The Ezra Klein Show

Podcast Favorites The Ezra Klein Show

: The Ezra Klein Show Website

: Podcast

: 2 episodes

*** Named a best podcast of 2021 by Time, Vulture, Esquire and The Atlantic. *** Each Tuesday and Friday, Ezra Klein invites you into a conversation on something that matters. How do we address climate change if the political system fails to act? Has the logic of markets infiltrated too many aspects of our lives? What is the future of the Republican Party? What do psychedelics teach us about consciousness? What does sci-fi understand about our present that we miss? Can our food system be just to humans and animals alike?

Time Is Way Weirder Than You Think

Time Is Way Weirder Than You Think

: Website

: Dec 13th, 2022

It’s not an exaggeration to say that “clock time” runs our lives. From the moment our alarms go off in the morning, the clock reigns supreme: our meetings, our appointments, even our social plans are often timed down to the minute. We even measure the quality of our lives with reference to time, often lamenting that time seems to “fly by” when we’re having fun and “drags on” when we’re bored or stagnant. We rarely stop to think about time, but that’s precisely because there are few forces more omnipresent in our lives.

“You are the best time machine that has ever been built,” Dean Buonomano writes in his book “Your Brain Is a Time Machine: The Neuroscience and Physics of Time.” Buonomano is a professor of neurobiology and psychology at U.C.L.A. who studies the relationship between time and the human brain. His book tackles the most profound questions about time that affect all of our lives: Why do we feel it so differently at different points in our lives? What do we miss if we live so rigidly bound to the demands of our clocks and appointments? Why during strange periods like pandemic lockdowns do we feel “lost in time”? And what if — as some physicists believe — the future may already exist, with grave implications for our ability to act meaningfully in the present?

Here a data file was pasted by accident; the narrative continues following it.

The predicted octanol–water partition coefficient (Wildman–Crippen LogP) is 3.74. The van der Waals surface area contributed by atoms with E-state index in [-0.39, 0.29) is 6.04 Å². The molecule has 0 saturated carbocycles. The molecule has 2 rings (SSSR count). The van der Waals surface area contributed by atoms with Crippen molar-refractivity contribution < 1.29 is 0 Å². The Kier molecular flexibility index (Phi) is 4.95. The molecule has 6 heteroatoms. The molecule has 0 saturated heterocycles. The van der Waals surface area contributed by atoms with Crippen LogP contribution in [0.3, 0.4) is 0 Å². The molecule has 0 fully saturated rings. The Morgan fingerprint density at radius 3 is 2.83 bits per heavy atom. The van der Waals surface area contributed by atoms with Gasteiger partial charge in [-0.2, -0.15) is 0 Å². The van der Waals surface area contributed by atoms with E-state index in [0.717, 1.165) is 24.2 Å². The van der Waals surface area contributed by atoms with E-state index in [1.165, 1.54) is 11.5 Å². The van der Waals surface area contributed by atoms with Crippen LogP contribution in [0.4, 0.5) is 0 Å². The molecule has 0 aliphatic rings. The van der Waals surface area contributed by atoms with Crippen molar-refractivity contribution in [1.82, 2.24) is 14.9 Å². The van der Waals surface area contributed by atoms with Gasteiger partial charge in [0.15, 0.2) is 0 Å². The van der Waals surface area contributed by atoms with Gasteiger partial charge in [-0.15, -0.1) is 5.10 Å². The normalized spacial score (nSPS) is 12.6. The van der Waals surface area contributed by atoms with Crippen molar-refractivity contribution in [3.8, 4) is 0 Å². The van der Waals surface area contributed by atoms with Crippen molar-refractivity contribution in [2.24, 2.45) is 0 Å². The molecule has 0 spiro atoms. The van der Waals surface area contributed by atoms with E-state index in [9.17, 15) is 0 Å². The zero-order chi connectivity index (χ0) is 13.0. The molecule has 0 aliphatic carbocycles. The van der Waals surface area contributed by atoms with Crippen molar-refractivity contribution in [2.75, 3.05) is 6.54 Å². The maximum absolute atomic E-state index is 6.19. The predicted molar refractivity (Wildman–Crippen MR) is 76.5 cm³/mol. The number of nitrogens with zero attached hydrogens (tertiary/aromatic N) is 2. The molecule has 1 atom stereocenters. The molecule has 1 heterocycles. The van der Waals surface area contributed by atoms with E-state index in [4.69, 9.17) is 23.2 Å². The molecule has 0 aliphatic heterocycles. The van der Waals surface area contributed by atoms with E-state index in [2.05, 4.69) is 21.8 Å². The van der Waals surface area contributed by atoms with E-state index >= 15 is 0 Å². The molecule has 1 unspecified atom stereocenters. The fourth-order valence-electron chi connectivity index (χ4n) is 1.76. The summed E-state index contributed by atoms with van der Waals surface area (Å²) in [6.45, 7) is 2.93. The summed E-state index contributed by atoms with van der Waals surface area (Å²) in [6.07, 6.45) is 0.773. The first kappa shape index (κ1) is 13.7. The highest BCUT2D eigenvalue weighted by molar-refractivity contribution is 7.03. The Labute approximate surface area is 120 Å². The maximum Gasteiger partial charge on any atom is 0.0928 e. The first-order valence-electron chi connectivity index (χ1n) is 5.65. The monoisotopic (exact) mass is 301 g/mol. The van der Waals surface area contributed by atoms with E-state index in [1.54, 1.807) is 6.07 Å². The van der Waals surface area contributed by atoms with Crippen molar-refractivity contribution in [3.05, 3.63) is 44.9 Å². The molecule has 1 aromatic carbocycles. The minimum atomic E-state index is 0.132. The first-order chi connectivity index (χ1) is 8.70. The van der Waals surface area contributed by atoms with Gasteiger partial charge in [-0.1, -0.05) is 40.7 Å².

We discuss what time would be in an empty universe without humans, why humans have not evolved to understand time the way we understand space, how our ability to predict the future differs from animals’, why time during the Covid lockdowns felt so bizarre, why scientists think time “flies” when we’re having fun but slows down when people experience near-death accidents, what humans lost when we invented very precise clocks, why some physicists believe the future is already determined for us and what that would mean for our ethical behavior, why we’re so bad at saving money, what steps we could take to feel as if we’re living longer in time, why it’s so hard — but ultimately possible — to live in the present moment and more.

Mentioned:
Don’t Sleep, There Are Snakes by Daniel L. Everett

Book Recommendations:

Noise by Daniel Kahneman, Olivier Sibony and Cass R. Sunstein

When We Cease to Understand the World by Benjamin Labatut

The Age of A.I. by Henry A. Kissinger, Eric Schmidt and Daniel Huttenlocher

Thoughts? Email us at ezrakleinshow@nytimes.com. (And if you’re reaching out to recommend a guest, please write  “Guest Suggestion” in the subject line.)

You can find transcripts (posted midday) and more episodes of “The Ezra Klein Show” at nytimes.com/ezra-klein-podcast, and you can find Ezra on Twitter @ezraklein. Book recommendations from all our guests are listed at https://www.nytimes.com/article/ezra-klein-show-book-recs.